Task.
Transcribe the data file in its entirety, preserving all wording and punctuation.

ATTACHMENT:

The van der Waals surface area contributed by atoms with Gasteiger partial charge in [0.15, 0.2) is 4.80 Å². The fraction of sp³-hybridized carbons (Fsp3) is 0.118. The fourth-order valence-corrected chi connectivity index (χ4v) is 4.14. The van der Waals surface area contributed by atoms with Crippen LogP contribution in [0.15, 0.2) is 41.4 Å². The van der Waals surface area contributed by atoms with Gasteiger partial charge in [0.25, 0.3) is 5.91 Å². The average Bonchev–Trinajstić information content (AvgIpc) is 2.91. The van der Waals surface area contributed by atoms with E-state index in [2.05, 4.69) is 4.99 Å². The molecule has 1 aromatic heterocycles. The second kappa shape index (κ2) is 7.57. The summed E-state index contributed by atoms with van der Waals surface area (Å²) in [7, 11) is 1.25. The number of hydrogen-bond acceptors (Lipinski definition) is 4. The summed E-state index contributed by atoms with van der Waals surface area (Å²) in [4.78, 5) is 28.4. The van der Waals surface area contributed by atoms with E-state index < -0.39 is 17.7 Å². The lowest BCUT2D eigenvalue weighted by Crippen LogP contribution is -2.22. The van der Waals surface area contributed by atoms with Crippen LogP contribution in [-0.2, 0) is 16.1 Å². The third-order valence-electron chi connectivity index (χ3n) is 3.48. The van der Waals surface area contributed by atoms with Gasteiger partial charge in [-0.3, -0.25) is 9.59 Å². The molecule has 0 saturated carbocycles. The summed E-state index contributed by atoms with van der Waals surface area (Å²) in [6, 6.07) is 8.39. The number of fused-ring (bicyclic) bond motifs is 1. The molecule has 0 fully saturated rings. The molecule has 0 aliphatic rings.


The van der Waals surface area contributed by atoms with Gasteiger partial charge in [0.15, 0.2) is 4.80 Å². The fraction of sp³-hybridized carbons (Fsp3) is 0.118. The fourth-order valence-corrected chi connectivity index (χ4v) is 4.14. The van der Waals surface area contributed by atoms with Crippen LogP contribution in [0.15, 0.2) is 41.4 Å². The van der Waals surface area contributed by atoms with Gasteiger partial charge in [0.25, 0.3) is 5.91 Å². The average Bonchev–Trinajstić information content (AvgIpc) is 2.91. The van der Waals surface area contributed by atoms with E-state index in [2.05, 4.69) is 4.99 Å². The molecule has 1 aromatic heterocycles. The second kappa shape index (κ2) is 7.57. The summed E-state index contributed by atoms with van der Waals surface area (Å²) in [7, 11) is 1.25. The number of hydrogen-bond acceptors (Lipinski definition) is 4. The summed E-state index contributed by atoms with van der Waals surface area (Å²) in [4.78, 5) is 28.4. The van der Waals surface area contributed by atoms with E-state index < -0.39 is 17.7 Å². The lowest BCUT2D eigenvalue weighted by Crippen LogP contribution is -2.22. The van der Waals surface area contributed by atoms with Crippen LogP contribution in [-0.2, 0) is 16.1 Å². The third-order valence-electron chi connectivity index (χ3n) is 3.48. The van der Waals surface area contributed by atoms with Gasteiger partial charge in [-0.3, -0.25) is 9.59 Å². The molecule has 0 saturated carbocycles. The summed E-state index contributed by atoms with van der Waals surface area (Å²) in [6, 6.07) is 8.39. The number of fused-ring (bicyclic) bond motifs is 1. The molecule has 0 fully saturated rings. The molecule has 0 aliphatic rings.